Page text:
By ground: Travelers on the ground can enter Sinai through the border with Israel, called the Taba Border Crossing. This border is accessible by traveling to the Israeli city of Eilat, and it’s where you can receive that Sinai resort permission stamp for entry. From Taba, you can then take a private car or public transit to other parts of Sinai. Taba is about 30 minutes from Aqua Sun Abraham Village, 2 hours from Dahab, and 3 hours from Sharm el Sheikh.
The process at the Taba border
You can reach the border by bus from Eilat (the central station is very close to the Abraham Hostel Eilat) or Ramon Airport. If you are coming by car, note that there is no free parking next to the border. It is best to park in the free, spacious parking lot next to the hostel in Eilat.
On the Israeli side, you will have to pay a 100 NIS toll (which you can pay on advance with this link)
On the Egyptian side, you will show your passport, and then walk to the main building. The first thing you will have to do is fill out a form. If an employee fills the form for you, you should tip him (Shekels and dollars work as well). If you have your own pen, you can fill it out by yourself. Prior to continuing to passport control, you have to pay 35 EGP (you can exchange money after you fill out your form). Next, you will go outside and show the passport again, and pay a border crossing fee of 406 EGP. You will receive a white receipt, hold on to it since you will have to show it again on your way back to Israel.
By air: If you would like to fly to Sinai, there is a modern and efficient airport in Sharm el Sheikh. The flight takes 55 minutes from Tel-Aviv, following which you will take a quick bus to the terminal. Before you cross the border control you will have to fill out a short form, so make sure you have a pen. Then you will pass through several stations, including a biometric screening. You will be able to exchange your euros and dollars, and you can additionally find ATM machines before the border crossing, and close to the baggage claim. The way to Aqua Sun Abraham Village is in good condition, and the ride is overall comfortable. Israeli passport holders don’t need a 14 day visa upon entry through Sharm el Sheikh.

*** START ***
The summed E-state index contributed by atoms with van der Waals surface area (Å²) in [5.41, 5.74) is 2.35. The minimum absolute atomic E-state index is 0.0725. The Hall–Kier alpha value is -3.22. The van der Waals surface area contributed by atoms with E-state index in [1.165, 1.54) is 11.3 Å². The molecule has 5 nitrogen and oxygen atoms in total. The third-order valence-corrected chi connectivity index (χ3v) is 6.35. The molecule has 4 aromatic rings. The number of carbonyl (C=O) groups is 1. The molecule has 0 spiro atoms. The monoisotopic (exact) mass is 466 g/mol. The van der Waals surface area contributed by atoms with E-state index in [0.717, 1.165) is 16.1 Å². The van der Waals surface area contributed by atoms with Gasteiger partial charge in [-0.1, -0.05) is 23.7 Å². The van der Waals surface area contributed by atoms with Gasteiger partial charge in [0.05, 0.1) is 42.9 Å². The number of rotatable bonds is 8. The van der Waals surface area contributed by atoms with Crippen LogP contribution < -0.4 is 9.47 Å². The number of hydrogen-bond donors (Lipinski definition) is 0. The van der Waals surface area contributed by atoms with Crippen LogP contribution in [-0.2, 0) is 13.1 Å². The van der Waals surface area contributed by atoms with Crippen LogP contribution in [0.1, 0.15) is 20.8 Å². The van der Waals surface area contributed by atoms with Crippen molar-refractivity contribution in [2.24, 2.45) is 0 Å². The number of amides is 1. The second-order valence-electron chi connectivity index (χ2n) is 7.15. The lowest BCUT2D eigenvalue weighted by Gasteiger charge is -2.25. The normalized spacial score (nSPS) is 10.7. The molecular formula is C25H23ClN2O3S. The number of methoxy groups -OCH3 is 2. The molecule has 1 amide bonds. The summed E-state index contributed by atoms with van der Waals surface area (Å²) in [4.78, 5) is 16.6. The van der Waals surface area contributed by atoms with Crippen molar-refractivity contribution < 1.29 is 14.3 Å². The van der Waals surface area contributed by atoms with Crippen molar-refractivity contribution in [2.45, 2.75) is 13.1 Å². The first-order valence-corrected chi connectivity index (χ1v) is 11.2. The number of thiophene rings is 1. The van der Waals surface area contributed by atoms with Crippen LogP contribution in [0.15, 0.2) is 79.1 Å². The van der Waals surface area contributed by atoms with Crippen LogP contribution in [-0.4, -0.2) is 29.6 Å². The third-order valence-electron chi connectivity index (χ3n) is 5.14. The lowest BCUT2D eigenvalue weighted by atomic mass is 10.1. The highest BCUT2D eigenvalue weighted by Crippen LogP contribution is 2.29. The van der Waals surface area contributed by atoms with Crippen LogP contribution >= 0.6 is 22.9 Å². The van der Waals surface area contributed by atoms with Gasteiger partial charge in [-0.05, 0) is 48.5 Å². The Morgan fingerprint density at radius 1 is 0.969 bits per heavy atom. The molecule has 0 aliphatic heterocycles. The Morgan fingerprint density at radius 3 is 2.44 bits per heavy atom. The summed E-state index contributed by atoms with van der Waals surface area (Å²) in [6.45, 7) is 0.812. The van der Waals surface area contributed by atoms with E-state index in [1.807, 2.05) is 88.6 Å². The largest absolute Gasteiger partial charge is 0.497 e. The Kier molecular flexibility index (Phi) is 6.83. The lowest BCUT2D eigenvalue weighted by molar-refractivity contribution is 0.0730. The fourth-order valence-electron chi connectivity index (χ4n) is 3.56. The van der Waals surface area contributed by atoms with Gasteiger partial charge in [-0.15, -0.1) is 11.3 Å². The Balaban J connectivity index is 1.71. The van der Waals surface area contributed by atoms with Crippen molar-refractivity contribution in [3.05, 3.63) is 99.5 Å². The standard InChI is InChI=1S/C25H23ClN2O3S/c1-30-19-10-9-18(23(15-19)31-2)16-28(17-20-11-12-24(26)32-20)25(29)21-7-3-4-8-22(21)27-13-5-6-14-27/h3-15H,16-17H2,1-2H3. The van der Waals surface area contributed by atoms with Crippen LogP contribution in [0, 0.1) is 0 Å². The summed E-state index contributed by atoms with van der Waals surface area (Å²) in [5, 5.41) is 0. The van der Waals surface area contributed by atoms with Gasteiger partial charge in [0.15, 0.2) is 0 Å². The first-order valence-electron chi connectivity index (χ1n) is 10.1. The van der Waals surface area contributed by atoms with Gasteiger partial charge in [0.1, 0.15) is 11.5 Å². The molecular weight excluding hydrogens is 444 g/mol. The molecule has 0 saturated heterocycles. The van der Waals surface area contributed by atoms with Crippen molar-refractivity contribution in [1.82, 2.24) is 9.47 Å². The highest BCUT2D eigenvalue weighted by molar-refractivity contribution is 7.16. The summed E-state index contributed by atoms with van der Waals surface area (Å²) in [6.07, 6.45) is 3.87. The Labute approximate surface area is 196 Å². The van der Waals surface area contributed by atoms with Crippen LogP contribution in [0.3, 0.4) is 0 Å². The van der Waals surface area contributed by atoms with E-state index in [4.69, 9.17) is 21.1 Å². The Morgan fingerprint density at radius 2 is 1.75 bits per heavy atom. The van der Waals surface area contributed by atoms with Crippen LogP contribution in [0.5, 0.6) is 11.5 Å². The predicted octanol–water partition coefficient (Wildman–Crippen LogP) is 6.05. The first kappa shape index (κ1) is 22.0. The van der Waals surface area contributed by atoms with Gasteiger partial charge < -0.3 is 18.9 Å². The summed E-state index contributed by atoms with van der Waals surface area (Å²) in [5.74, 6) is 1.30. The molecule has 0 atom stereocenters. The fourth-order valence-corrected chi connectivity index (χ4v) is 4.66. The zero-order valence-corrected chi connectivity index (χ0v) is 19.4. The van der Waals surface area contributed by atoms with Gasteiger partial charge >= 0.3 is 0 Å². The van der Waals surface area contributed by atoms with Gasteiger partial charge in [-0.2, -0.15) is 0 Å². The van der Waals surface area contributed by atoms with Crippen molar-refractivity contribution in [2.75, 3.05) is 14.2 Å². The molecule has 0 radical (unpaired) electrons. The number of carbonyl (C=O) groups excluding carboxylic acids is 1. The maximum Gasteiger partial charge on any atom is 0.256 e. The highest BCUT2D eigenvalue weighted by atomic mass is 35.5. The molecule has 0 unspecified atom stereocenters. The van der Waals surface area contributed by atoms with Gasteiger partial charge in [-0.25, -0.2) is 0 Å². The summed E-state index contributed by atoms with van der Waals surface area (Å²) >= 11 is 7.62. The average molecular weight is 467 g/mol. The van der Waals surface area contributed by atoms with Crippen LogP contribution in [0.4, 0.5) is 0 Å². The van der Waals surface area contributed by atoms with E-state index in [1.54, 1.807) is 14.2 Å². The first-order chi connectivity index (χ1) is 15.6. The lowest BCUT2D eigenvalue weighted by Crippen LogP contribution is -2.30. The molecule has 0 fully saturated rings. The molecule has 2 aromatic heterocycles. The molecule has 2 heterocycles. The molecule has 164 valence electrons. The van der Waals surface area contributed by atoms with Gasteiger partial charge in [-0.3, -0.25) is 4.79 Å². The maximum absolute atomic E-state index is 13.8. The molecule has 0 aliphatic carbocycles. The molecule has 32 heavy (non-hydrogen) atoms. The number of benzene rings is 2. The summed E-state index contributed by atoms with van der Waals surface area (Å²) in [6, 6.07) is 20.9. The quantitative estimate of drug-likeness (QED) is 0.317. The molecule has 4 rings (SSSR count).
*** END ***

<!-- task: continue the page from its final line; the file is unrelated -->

When traveling to Sinai by means of ground transport, travelers can also reach Sinai by taking buses from other parts of Egypt, such as from Cairo. The bus can take anywhere from 7-9 hours. If you have a car in Egypt, there is also the option to drive from Cairo to Sinai.
Please note, that whichever way you enter Sinai is the way you need to exit. For example, if you fly into Sharm el Sheikh, you must fly out of it. You can not enter through a land border or airport, and then leave another way.
How to Travel Once You’re in Sinai
The beautiful deserts of Sinai have much to see, and once you reach your destination in Sinai, you might decide you want to explore more. The best way to get around Sinai is by hired car. There are many drivers in Sinai, and the cost of a hired car is much more affordable than in countries such as Israel. Especially when shared with a friend or two, you’ll likely find the price of a hired car to be very affordable.
In most parts of Sinai, there is not an abundance of public transit, and things are not within walking distance. If you have specific sites you want to see, it’s best to sort out a route with a hired car. The exception is in Sharm el Sheikh, where there are reliable public buses.
Traveling to Sinai with Abraham
Here at Abraham, we’re dedicated to providing travelers with an incredible travel experience that is safe and enjoyable. Aqua Sun Abraham Village, is just 30 minutes from the Taba Border Crossing. We offer a shuttle service from the border to the village, and during your stay, you’ll enjoy delicious breakfast and dinner. You can take a look at our facilities by clicking here, and we hope to see you soon in Sinai.